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This article is for investors who would like to improve their understanding of price to earnings ratios (P/E ratios). We’ll apply a basic P/E ratio analysis to Euro-Tax.pl S.A.’s (WSE:ETX), to help you decide if the stock is worth further research. Based on the last twelve months, Euro-Tax.pl’s P/E ratio is 7.17. That is equivalent to an earnings yield of about 14%.
How Do You Calculate A P/E Ratio?
The formula for price to earnings is:
Price to Earnings Ratio = Price per Share ÷ Earnings per Share (EPS)
Or for Euro-Tax.pl:
P/E of 7.17 = PLN3.86 ÷ PLN0.54 (Based on the year to March 2019.)
Is A High Price-to-Earnings Ratio Good?
A higher P/E ratio implies that investors pay a higher price for the earning power of the business. That isn’t necessarily good or bad, but a high P/E implies relatively high expectations of what a company can achieve in the future.
How Growth Rates Impact P/E Ratios
Companies that shrink earnings per share quickly will rapidly decrease the ‘E’ in the equation. That means unless the share price falls, the P/E will increase in a few years. A higher P/E should indicate the stock is expensive relative to others — and that may encourage shareholders to sell.
Notably, Euro-Tax.pl grew EPS by a whopping 29% in the last year. And its annual EPS growth rate over 5 years is 32%. So we’d generally expect it to have a relatively high P/E ratio. Unfortunately, earnings per share are down 10% a year, over 3 years.
How Does Euro-Tax.pl’s P/E Ratio Compare To Its Peers?
The P/E ratio essentially measures market expectations of a company. We can see in the image below that the average P/E (18.4) for companies in the professional services industry is higher than Euro-Tax.pl’s P/E.
This suggests that market participants think Euro-Tax.pl will underperform other companies in its industry. Since the market seems unimpressed with Euro-Tax.pl, it’s quite possible it could surprise on the upside. You should delve deeper. I like to check if company insiders have been buying or selling.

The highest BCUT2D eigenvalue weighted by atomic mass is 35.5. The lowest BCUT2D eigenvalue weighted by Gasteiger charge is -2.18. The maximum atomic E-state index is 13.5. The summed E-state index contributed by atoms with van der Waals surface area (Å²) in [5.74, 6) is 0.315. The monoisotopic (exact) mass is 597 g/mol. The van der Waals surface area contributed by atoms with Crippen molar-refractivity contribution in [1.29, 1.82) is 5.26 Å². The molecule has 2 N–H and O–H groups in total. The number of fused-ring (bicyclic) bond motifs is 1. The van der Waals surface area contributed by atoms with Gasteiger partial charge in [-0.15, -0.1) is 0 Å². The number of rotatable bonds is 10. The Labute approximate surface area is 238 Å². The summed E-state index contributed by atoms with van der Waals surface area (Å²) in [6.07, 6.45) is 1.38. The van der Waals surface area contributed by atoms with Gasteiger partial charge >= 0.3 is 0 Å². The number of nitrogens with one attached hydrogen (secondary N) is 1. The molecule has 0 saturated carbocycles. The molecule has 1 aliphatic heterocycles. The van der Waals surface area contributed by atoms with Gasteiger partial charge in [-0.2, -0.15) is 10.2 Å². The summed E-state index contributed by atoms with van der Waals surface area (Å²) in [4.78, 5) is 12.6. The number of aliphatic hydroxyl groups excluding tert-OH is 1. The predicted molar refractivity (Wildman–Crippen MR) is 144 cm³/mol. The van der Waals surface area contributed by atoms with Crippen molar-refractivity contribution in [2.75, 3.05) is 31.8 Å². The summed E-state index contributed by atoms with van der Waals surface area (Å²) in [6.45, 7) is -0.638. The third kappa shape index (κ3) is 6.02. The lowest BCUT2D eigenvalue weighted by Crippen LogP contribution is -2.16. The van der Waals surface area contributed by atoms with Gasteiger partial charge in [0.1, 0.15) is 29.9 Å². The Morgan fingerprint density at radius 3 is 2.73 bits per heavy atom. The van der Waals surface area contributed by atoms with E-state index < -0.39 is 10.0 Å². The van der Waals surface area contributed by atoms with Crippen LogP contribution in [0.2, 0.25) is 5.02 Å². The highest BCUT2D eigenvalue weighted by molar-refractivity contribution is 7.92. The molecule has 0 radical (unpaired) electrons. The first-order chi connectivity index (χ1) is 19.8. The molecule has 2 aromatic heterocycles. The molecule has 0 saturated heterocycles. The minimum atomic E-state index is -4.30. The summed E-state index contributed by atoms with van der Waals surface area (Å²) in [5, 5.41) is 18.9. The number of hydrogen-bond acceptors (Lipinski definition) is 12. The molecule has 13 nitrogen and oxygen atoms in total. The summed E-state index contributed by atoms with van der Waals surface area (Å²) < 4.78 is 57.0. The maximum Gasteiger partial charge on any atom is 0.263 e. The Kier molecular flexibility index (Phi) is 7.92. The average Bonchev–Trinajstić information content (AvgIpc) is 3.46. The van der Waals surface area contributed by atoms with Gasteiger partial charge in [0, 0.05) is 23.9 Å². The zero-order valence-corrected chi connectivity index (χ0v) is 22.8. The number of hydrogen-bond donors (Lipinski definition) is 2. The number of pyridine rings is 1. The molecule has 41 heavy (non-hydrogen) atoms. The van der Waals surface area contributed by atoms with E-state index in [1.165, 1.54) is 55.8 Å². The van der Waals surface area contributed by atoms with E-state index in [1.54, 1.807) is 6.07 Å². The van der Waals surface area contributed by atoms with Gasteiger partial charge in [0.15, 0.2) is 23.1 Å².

Remember: P/E Ratios Don’t Consider The Balance Sheet
The ‘Price’ in P/E reflects the market capitalization of the company. So it won’t reflect the advantage of cash, or disadvantage of debt. The exact same company would hypothetically deserve a higher P/E ratio if it had a strong balance sheet, than if it had a weak one with lots of debt, because a cashed up company can spend on growth.
Such spending might be good or bad, overall, but the key point here is that you need to look at debt to understand the P/E ratio in context.
So What Does Euro-Tax.pl’s Balance Sheet Tell Us?
Euro-Tax.pl has net cash of zł9.5m. This is fairly high at 49% of its market capitalization. That might mean balance sheet strength is important to the business, but should also help push the P/E a bit higher than it would otherwise be.
The Verdict On Euro-Tax.pl’s P/E Ratio
Euro-Tax.pl’s P/E is 7.2 which is below average (10.8) in the PL market. Not only should the net cash position reduce risk, but the recent growth has been impressive. The relatively low P/E ratio implies the market is pessimistic.
Investors should be looking to buy stocks that the market is wrong about. As value investor Benjamin Graham famously said, ‘In the short run, the market is a voting machine but in the long run, it is a weighing machine.’ We don’t have analyst forecasts, but you might want to assess this data-rich visualization of earnings, revenue and cash flow.
Of course, you might find a fantastic investment by looking at a few good candidates. So take a peek at this free list of companies with modest (or no) debt, trading on a P/E below 20.
We aim to bring you long-term focused research analysis driven by fundamental data. Note that our analysis may not factor in the latest price-sensitive company announcements or qualitative material.
If you spot an error that warrants correction, please contact the editor at email@example.com. This article by Simply Wall St is general in nature. It does not constitute a recommendation to buy or sell any stock, and does not take account of your objectives, or your financial situation. Simply Wall St has no position in the stocks mentioned. Thank you for reading.